My first solo trip | Places to visit in Kwara State.
Everyone tried to talk me out of travelling alone. "You are female", "Won't you be scared", "Why Kwara of all states?", "There are no female solo travellers in Nigeria", "What if something happens?!". What if, what if, and some more what ifs...
I like unpopular destinations. Infact, I rarely conform to the norm. My first solo trip saw me jetting off to Kwara State, specifically Ilorin, which I had read a lot about. I had read about the state's development, its culture and its famous mosque.
In hopes that all will be well, I booked my flight and accommodation on Overland and Kwara hotel respectively. I was so nervous but I put in place all safety measures within my reach. As usual, I requested for a chauffeur from the hotel. Truth be told, booking a chauffeur from a hotel is like five times the normal price, but in my opinion, it might be worth it especially when travelling solo as a female in Nigeria. Prevention, they say, is better than cure.
Kwara state is quite large based on land mass. As I was made to understand, Kwara consists of 16 local governments and is predominantly a Muslim state. Consequently, it was important I dressed appropriately (all covered up).
I had a good tour of the Ilorin town but the highlight of my trip was my visit to National Museum, Esie and my cultural tour of the Dada Pottery. The National Museum Esie, is the oldest museum in Nigeria and it has over 800 mischievous stone statues (unfortunately, pictures are not allowed). History has it that the stone images were rebellious settlers who were turned into soapstone figures. My question remains, who carved the Esie statutes. Read more here
"The soapstone figures of Esie are largest collection of stone carvings still in Black Africa. They were found in groves outside the town of Esie" - Vanguard
Dada Pottery is one of the oldest and largest traditional pottery workshops in Nigeria. They produce a variety of beautiful pottery products. I was privileged to watch the making of the pots and witnessed how the pots keep water cold. However, the industry is fast going the way of the dinosaur, sadly. Read more here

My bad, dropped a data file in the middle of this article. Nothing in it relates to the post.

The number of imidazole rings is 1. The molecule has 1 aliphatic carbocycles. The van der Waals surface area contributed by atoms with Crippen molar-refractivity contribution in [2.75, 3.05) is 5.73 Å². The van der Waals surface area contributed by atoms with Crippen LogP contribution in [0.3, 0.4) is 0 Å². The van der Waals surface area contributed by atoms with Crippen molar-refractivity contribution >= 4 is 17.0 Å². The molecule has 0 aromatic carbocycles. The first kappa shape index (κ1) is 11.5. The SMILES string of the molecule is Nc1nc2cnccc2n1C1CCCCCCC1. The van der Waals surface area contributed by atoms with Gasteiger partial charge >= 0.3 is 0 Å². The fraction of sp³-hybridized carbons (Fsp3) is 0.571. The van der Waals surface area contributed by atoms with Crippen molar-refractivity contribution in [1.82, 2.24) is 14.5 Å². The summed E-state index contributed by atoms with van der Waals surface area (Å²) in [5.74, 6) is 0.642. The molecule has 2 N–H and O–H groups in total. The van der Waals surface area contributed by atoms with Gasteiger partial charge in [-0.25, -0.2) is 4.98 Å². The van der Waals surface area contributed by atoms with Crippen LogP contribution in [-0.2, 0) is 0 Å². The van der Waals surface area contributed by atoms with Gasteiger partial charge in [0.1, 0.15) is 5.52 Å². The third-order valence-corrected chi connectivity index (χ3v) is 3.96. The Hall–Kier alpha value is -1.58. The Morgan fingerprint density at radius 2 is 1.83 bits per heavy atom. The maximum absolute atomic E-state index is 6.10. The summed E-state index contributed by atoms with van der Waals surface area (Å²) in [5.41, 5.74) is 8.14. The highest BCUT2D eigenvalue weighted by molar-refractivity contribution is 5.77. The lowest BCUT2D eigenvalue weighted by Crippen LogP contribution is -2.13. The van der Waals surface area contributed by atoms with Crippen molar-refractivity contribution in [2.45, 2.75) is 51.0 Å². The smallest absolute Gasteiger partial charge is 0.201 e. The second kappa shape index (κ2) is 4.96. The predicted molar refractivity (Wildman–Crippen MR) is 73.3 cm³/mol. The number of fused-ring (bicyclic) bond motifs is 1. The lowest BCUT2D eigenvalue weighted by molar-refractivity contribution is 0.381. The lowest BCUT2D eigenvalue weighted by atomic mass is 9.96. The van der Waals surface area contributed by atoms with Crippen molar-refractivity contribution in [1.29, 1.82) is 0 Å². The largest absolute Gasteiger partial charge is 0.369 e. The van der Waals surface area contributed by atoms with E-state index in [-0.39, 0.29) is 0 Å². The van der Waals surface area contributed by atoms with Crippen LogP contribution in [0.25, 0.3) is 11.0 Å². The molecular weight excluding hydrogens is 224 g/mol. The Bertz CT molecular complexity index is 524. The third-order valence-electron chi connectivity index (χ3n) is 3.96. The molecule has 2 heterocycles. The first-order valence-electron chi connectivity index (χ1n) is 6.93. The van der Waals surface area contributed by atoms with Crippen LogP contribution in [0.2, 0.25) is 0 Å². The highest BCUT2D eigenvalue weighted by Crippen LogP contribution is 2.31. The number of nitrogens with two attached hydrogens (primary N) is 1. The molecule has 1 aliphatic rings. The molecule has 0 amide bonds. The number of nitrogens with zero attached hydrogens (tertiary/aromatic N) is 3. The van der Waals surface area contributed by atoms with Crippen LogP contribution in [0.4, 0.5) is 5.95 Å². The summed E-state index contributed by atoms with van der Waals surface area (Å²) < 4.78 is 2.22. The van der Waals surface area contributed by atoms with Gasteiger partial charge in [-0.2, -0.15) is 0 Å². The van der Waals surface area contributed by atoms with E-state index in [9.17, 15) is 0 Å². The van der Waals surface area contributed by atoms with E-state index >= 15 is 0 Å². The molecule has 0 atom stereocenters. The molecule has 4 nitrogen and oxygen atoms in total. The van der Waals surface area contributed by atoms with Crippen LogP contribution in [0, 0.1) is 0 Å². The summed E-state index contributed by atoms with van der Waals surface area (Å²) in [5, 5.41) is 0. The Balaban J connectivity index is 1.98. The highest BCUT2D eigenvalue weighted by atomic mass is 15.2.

Contrary to what everyone thought, I was safe and this trip remains one of my best trips ever. The feeling is indescribable. Did I mention I discovered another canopy walk at the University of Illorin Zoo? Yes, a canopy walk. After my first successful solo trip to Kwara, I built up the courage to explore more states in Nigeria, solo.
Please allow my pictures take you on a tour of Kwara State.
This 'Up Kwara' is visible almost everywhere in Ilorin.
The park is located at the center of Ilorin on Unity Road, Ilorin. I hear it was established in the 70's and it was the go-to place for everyone looking to chill with their loved ones. It looked like the perfect place to take a walk and have picnics. Shamefully, this beauty has been abandoned. This can easily be a source of revenue for the state.
As we know, Aso oke is the Yoruba's prestigious hand-woven festival cloth. In my opinion, this ancient cloth is one of the most spectacular and distinctive African fabric. It felt amazing watching the making/weaving of the cloth.
This is an ultra-modern Juma’at Central Mosque at the center of Illorin. The mosque has a capacity of 20, 000 people. Quite massive!
Ilorin is known to have the highest number of Islamic clerics in Nigeria. They attach great importance and significance to prayer sites. This is one of such sites where the Emir of Ilorin performs ablution and prays.
The Emir’s palace houses precious historical artefacts. On approaching the palace you will notice four pillars which form part of the history of Ilorin. The emir’s clerk said the four pillars symbolises the people of Ilorin and stands as a sign of conquest by the town, the end of wars. So much history and culture to learn in Illorin
They were closed for the weekends, plus I was required to have a written permission to enter. *sad face*
As you must have noticed, everytime I have the opportunity to travel I ensure I do a development tour by checking the infrastructure in the State. #MajorKey
It felt so good to discover another canopy walkway in Nigeria.
Mr. Oliver finished a full pack of plantain chips. I saw a lot of animals including a giraffe and lion
I wonder how any of the pictures I took at the museum was clear. There was no light and the place smelt dusty. In dire need of a face-lift. Nigeria, we can do better!
The museum has archaeological, ethnographic and a craft shop unit. Other features in the premises include the Moremi hair-do centre and relaxation centre (museum kitchen). All of these require a revamp if it is intended to attract people.
Final thoughts on Tourism in Kwara State
This trip remains one of my best solo trips in Nigeria, though it was quite sad to see that the Aso-Oke and the Dada pottery industry were been threatened. So sad to see that maintenance culture in Nigeria is almost non-existent.
On a separate note, never worry about what people think. That is the greatest limitation you can set for yourself. Trust your journey and be held accountable for your actions. Go!
"You cannot discover new oceans unless you have the courage to lose sight of the shore". André Gide